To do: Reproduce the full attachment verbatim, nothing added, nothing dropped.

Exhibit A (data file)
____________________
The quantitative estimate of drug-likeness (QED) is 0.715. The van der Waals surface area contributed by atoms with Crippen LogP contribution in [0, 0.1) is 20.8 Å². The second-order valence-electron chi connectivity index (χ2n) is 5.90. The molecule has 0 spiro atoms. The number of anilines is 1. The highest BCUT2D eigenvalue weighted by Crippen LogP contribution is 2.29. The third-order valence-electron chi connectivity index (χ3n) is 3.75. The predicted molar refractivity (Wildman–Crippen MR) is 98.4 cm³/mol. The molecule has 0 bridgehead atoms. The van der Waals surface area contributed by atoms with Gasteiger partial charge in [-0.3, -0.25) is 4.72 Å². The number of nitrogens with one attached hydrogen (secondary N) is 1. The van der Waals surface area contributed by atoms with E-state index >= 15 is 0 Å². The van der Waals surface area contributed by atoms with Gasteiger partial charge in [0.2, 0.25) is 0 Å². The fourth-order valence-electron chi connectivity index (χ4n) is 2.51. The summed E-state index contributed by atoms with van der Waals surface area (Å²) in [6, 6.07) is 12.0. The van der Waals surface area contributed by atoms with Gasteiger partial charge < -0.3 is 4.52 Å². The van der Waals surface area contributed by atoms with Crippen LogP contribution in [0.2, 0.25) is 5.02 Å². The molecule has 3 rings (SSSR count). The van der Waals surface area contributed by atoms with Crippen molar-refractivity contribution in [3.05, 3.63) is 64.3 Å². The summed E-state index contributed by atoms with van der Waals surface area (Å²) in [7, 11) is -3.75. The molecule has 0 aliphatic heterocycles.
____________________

The quantitative estimate of drug-likeness (QED) is 0.715. The van der Waals surface area contributed by atoms with Crippen LogP contribution in [0, 0.1) is 20.8 Å². The second-order valence-electron chi connectivity index (χ2n) is 5.90. The molecule has 0 spiro atoms. The number of anilines is 1. The highest BCUT2D eigenvalue weighted by Crippen LogP contribution is 2.29. The third-order valence-electron chi connectivity index (χ3n) is 3.75. The predicted molar refractivity (Wildman–Crippen MR) is 98.4 cm³/mol. The molecule has 0 bridgehead atoms. The van der Waals surface area contributed by atoms with Gasteiger partial charge in [-0.3, -0.25) is 4.72 Å². The number of nitrogens with one attached hydrogen (secondary N) is 1. The van der Waals surface area contributed by atoms with E-state index >= 15 is 0 Å². The van der Waals surface area contributed by atoms with Gasteiger partial charge in [0.2, 0.25) is 0 Å². The fourth-order valence-electron chi connectivity index (χ4n) is 2.51. The summed E-state index contributed by atoms with van der Waals surface area (Å²) in [6, 6.07) is 12.0. The van der Waals surface area contributed by atoms with Gasteiger partial charge < -0.3 is 4.52 Å². The van der Waals surface area contributed by atoms with Crippen LogP contribution in [0.2, 0.25) is 5.02 Å². The molecule has 3 rings (SSSR count). The van der Waals surface area contributed by atoms with Crippen molar-refractivity contribution in [3.05, 3.63) is 64.3 Å². The summed E-state index contributed by atoms with van der Waals surface area (Å²) in [7, 11) is -3.75. The molecule has 0 aliphatic heterocycles.